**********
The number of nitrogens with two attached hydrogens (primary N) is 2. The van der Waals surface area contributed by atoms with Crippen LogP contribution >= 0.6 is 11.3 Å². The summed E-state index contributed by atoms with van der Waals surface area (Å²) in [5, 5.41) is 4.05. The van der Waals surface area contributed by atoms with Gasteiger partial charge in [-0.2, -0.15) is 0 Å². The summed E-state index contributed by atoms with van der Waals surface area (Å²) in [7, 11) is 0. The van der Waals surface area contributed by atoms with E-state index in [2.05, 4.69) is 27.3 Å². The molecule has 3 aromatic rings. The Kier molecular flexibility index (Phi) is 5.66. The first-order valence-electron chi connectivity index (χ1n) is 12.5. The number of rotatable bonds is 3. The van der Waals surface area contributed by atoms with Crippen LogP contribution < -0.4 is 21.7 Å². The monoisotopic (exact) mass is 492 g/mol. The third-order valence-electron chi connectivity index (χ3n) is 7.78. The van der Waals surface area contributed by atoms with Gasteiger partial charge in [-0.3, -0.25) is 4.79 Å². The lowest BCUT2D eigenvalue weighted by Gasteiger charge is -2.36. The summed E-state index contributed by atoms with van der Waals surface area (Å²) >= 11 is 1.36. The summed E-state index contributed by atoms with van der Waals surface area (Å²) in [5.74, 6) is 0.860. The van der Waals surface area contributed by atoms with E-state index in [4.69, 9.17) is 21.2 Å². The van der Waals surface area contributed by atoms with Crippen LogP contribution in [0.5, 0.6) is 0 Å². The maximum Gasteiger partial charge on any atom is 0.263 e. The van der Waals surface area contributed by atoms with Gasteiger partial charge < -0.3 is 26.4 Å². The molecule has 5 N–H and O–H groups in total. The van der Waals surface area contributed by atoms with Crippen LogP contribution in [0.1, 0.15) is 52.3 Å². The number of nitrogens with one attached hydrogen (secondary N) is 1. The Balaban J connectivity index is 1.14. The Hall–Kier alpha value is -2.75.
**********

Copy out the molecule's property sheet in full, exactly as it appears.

The number of nitrogens with two attached hydrogens (primary N) is 2. The van der Waals surface area contributed by atoms with Crippen LogP contribution >= 0.6 is 11.3 Å². The summed E-state index contributed by atoms with van der Waals surface area (Å²) in [5, 5.41) is 4.05. The van der Waals surface area contributed by atoms with Gasteiger partial charge in [-0.2, -0.15) is 0 Å². The summed E-state index contributed by atoms with van der Waals surface area (Å²) in [7, 11) is 0. The van der Waals surface area contributed by atoms with E-state index in [2.05, 4.69) is 27.3 Å². The molecule has 3 aromatic rings. The Kier molecular flexibility index (Phi) is 5.66. The first-order valence-electron chi connectivity index (χ1n) is 12.5. The number of rotatable bonds is 3. The van der Waals surface area contributed by atoms with Crippen LogP contribution < -0.4 is 21.7 Å². The monoisotopic (exact) mass is 492 g/mol. The third-order valence-electron chi connectivity index (χ3n) is 7.78. The van der Waals surface area contributed by atoms with Gasteiger partial charge in [-0.3, -0.25) is 4.79 Å². The lowest BCUT2D eigenvalue weighted by Gasteiger charge is -2.36. The summed E-state index contributed by atoms with van der Waals surface area (Å²) >= 11 is 1.36. The summed E-state index contributed by atoms with van der Waals surface area (Å²) in [5.74, 6) is 0.860. The van der Waals surface area contributed by atoms with E-state index in [4.69, 9.17) is 21.2 Å². The van der Waals surface area contributed by atoms with Crippen LogP contribution in [0.5, 0.6) is 0 Å². The maximum Gasteiger partial charge on any atom is 0.263 e. The van der Waals surface area contributed by atoms with Gasteiger partial charge < -0.3 is 26.4 Å². The molecule has 5 N–H and O–H groups in total. The van der Waals surface area contributed by atoms with Crippen LogP contribution in [0.1, 0.15) is 52.3 Å². The number of nitrogens with one attached hydrogen (secondary N) is 1. The Balaban J connectivity index is 1.14. The Hall–Kier alpha value is -2.75.